RoboCupJunior (RCJ) is a project-oriented educational competition for young students 14 to 19 years old. It is designed to introduce RoboCup to secondary school children. The focus of RCJ is on education. The tournament offers to the participants the chance to take part in international exchange programs and to share the experience of meeting peers from abroad. 

RoboCupJunior offers several challenges, each emphasizing both cooperative and competitive aspects. For young students, RoboCupJunior provides an exciting introduction to the field of robotics, a new way to develop technical abilities through hands-on experience with electronics, hardware and software, and a highly motivating opportunity to learn about teamwork while sharing technology with friends. In contrast to the one-child-one-computer scenario typically seen today, RoboCupJunior provides a unique opportunity for participants with a variety of interests and strengths to work together as a team to achieve a common goal. 

More information:
RoboCupJunior website
LOC chair: Martin Klomp ✉

LOC co-chair: Niels de Winter

On Stage

One or more robots come together with humans, dressed in costume and moving in creative, interactive and collaborative ways. 

RoboCupJunior OnStage invites teams to design, build and program creative and autonomous physical robots. The objective is to create either a live or streamed, robotic performance that uses a wide variety of technology to engage an audience. This includes a range of possible performances, such as dance, storytelling, theatre, or art installations. The performance may involve music, but this is optional. The league is intended to be open-ended. Teams are encouraged to be creative, innovative, and entertaining, in both the design of the robots and in the design of the overall performance. 

More information:
On stage website
LOC: Cilia Claij ✉


Robots identify victims within re-created disaster scenarios, varying in complexity from line-following on a flat surface to negotiating paths through obstacles on uneven terrain.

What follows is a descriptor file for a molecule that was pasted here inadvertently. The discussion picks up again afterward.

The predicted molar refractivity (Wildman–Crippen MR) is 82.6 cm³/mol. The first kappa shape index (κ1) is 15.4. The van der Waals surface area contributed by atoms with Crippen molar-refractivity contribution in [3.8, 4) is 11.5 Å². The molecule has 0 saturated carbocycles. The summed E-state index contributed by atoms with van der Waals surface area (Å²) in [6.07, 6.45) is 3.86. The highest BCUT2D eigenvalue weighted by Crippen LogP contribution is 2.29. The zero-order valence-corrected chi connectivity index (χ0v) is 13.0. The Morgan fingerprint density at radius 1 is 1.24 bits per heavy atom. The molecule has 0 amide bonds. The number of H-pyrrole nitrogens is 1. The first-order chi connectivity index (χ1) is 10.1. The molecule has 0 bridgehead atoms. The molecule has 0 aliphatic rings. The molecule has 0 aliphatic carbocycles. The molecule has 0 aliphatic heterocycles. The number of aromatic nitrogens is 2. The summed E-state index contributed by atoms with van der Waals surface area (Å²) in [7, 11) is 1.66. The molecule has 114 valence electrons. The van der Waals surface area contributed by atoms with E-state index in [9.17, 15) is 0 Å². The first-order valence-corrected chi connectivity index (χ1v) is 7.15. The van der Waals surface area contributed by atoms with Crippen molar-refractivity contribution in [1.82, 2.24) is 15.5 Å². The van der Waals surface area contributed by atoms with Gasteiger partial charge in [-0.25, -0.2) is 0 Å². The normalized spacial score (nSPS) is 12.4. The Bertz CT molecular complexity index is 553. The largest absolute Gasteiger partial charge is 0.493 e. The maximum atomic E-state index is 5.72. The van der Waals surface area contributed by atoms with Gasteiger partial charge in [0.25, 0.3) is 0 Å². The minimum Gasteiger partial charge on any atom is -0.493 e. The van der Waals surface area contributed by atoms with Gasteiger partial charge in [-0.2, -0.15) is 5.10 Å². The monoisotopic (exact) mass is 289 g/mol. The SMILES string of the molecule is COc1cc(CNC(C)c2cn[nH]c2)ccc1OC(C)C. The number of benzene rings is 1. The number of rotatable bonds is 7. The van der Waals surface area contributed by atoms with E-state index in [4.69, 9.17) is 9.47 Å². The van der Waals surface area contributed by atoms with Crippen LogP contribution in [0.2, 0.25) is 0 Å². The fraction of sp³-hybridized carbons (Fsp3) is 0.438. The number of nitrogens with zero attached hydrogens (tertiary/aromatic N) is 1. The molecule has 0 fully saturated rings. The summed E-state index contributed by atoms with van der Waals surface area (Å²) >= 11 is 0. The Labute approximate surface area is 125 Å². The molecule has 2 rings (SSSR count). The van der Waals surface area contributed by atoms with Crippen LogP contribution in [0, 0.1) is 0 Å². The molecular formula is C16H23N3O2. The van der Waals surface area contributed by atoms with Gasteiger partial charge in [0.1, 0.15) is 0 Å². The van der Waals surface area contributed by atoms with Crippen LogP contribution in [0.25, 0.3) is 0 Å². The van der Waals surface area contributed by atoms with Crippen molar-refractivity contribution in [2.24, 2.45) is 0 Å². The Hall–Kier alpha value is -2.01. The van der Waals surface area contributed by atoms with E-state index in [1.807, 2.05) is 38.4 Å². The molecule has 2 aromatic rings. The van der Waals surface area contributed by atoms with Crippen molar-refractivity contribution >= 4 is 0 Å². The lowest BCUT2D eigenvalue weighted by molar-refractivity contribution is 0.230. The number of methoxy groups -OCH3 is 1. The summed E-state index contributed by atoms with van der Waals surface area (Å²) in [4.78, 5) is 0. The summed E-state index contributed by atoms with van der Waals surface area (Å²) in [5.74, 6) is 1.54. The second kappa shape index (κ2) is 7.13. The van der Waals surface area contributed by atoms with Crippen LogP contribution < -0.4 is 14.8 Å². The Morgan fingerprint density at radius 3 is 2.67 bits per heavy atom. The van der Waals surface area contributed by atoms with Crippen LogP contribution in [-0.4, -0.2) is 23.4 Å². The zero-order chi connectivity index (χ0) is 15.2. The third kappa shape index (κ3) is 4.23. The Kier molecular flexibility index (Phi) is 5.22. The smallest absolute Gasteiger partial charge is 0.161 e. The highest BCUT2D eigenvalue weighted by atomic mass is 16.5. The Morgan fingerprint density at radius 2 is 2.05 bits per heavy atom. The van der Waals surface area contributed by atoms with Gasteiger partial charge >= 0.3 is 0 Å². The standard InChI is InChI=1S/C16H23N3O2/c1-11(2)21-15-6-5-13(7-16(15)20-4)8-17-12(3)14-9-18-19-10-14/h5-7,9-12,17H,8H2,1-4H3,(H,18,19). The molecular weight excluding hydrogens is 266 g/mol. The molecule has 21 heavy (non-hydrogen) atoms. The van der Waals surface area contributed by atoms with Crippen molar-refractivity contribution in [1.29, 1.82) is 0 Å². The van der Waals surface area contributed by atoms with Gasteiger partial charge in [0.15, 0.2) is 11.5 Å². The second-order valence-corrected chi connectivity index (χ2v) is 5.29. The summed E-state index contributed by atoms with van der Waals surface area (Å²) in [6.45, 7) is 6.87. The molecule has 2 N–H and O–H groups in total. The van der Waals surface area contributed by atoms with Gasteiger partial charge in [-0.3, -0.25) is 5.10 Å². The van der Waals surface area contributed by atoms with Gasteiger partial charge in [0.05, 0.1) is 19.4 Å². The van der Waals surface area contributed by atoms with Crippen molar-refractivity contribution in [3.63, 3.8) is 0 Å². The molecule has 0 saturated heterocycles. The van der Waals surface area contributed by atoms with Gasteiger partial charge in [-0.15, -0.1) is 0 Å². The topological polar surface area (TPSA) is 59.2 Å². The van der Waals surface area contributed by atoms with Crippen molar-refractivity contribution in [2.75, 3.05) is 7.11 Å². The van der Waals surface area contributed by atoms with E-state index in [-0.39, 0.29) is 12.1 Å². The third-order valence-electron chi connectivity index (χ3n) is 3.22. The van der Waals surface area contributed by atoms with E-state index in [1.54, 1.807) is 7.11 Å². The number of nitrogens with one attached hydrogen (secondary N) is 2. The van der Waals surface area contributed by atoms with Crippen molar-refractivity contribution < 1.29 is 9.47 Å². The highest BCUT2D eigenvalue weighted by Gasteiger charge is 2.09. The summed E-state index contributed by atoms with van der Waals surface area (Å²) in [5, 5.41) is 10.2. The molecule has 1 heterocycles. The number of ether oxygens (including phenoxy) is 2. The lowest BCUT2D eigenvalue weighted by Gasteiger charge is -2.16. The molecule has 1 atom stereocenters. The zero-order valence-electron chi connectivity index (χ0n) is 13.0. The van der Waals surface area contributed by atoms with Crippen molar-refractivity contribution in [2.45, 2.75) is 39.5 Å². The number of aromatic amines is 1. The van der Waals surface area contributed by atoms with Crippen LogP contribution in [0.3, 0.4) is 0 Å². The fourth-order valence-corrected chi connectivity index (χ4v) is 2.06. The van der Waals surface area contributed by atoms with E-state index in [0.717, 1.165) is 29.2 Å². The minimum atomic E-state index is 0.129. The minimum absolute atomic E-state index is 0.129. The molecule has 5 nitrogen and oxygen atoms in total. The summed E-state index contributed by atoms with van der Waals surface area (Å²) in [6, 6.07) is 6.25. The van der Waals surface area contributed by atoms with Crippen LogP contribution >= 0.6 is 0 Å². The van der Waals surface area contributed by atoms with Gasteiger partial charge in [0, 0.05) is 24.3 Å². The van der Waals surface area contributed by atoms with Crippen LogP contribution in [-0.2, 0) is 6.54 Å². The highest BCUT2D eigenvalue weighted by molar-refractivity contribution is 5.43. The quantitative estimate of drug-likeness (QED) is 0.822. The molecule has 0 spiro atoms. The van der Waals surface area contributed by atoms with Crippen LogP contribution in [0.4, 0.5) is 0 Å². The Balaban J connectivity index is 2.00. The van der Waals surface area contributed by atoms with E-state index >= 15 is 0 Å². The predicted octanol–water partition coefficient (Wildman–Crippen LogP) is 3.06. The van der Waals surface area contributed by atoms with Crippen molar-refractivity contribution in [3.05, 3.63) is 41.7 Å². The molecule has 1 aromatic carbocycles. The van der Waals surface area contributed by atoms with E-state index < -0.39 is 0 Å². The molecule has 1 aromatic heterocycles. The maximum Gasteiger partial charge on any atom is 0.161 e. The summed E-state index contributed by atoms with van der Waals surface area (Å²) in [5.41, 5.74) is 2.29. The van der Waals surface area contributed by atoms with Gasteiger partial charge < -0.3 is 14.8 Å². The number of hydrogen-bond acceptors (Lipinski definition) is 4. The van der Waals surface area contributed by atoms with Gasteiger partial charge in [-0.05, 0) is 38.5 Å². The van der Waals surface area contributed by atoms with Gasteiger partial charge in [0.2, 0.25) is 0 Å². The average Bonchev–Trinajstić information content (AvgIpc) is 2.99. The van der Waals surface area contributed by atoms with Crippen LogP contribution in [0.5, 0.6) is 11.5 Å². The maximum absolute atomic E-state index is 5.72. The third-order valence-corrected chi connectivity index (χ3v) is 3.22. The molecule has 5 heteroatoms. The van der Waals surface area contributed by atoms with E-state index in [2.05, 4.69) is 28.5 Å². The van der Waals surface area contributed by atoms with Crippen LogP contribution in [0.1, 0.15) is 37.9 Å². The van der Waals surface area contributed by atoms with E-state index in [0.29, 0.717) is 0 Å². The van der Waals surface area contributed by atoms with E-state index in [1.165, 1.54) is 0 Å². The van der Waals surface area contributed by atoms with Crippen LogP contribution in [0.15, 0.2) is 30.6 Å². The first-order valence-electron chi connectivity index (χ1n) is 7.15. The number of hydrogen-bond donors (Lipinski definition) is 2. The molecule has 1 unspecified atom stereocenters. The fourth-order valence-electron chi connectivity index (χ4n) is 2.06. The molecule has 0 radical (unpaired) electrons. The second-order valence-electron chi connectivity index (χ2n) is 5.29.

Rescue line 

The field shows the route (black line on white tiles) to the victims, which the autonomous robots should follow. The route includes crossings, ramps and other obstacles. The victims then must be saved at the end of the route. 

Rescue maze 

In this competition, the robot should explore a maze, look for victims and save them by giving a rescue kit. 

Rescue simulation 

The robots in this competition don't move in real life, but on a computer in a simulation. The robots have the same task as in Rescue Maze, with some added obstacles.


Autonomous robots compete against each other 

This is the league where teams have to compete against each other with their soccer robots. The robots compete 2:2 on a ~1.8mx2.4m field. 

Soccer Lightweight 

The robots participating in this competition must be light, small and will play with an IR ball. This is easier to detect, setting the focus on mechanical and hardware design. 

Soccer Open 

This competition allows for bigger robots, but the soccer ball is an orange golf ball. This requires more work on detecting it (computer vision), shifting the focus from mechanical to software. 

More information:
Junior Soccer website
LOC: Isa El Doori ✉

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